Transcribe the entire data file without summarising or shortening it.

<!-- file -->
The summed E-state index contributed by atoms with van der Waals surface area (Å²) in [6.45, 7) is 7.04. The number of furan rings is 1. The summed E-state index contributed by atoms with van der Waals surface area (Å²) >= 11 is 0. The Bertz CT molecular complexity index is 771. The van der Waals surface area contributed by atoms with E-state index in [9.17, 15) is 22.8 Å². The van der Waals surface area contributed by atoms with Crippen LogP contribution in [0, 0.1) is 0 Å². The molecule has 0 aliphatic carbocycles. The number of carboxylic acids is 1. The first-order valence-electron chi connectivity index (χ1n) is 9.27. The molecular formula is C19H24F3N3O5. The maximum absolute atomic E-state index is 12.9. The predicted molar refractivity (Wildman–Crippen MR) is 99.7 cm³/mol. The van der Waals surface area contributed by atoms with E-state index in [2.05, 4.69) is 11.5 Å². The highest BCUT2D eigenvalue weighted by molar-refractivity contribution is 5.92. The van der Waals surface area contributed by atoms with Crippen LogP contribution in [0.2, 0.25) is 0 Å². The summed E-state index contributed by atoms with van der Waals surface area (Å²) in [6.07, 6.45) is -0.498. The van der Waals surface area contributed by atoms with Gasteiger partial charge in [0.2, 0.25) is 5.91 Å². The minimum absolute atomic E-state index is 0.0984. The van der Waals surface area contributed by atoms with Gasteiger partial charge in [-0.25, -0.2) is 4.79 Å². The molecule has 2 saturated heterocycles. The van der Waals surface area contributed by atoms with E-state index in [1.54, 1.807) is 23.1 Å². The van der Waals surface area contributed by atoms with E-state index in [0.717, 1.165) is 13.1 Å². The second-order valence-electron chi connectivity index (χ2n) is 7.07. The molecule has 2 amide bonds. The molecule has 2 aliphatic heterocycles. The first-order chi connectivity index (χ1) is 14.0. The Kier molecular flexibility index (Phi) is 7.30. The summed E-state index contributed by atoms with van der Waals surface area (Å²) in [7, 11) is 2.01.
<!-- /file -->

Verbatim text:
The summed E-state index contributed by atoms with van der Waals surface area (Å²) in [6.45, 7) is 7.04. The number of furan rings is 1. The summed E-state index contributed by atoms with van der Waals surface area (Å²) >= 11 is 0. The Bertz CT molecular complexity index is 771. The van der Waals surface area contributed by atoms with E-state index in [9.17, 15) is 22.8 Å². The van der Waals surface area contributed by atoms with Crippen LogP contribution in [0, 0.1) is 0 Å². The molecule has 0 aliphatic carbocycles. The number of carboxylic acids is 1. The first-order valence-electron chi connectivity index (χ1n) is 9.27. The molecular formula is C19H24F3N3O5. The maximum absolute atomic E-state index is 12.9. The predicted molar refractivity (Wildman–Crippen MR) is 99.7 cm³/mol. The van der Waals surface area contributed by atoms with E-state index in [2.05, 4.69) is 11.5 Å². The highest BCUT2D eigenvalue weighted by molar-refractivity contribution is 5.92. The van der Waals surface area contributed by atoms with Crippen LogP contribution in [0.2, 0.25) is 0 Å². The summed E-state index contributed by atoms with van der Waals surface area (Å²) in [6.07, 6.45) is -0.498. The van der Waals surface area contributed by atoms with Gasteiger partial charge in [0.2, 0.25) is 5.91 Å². The minimum absolute atomic E-state index is 0.0984. The van der Waals surface area contributed by atoms with Gasteiger partial charge in [-0.25, -0.2) is 4.79 Å². The molecule has 2 saturated heterocycles. The van der Waals surface area contributed by atoms with E-state index in [1.54, 1.807) is 23.1 Å². The van der Waals surface area contributed by atoms with E-state index in [0.717, 1.165) is 13.1 Å². The second-order valence-electron chi connectivity index (χ2n) is 7.07. The molecule has 2 amide bonds. The molecule has 2 aliphatic heterocycles. The first-order chi connectivity index (χ1) is 14.0. The Kier molecular flexibility index (Phi) is 7.30. The summed E-state index contributed by atoms with van der Waals surface area (Å²) in [7, 11) is 2.01.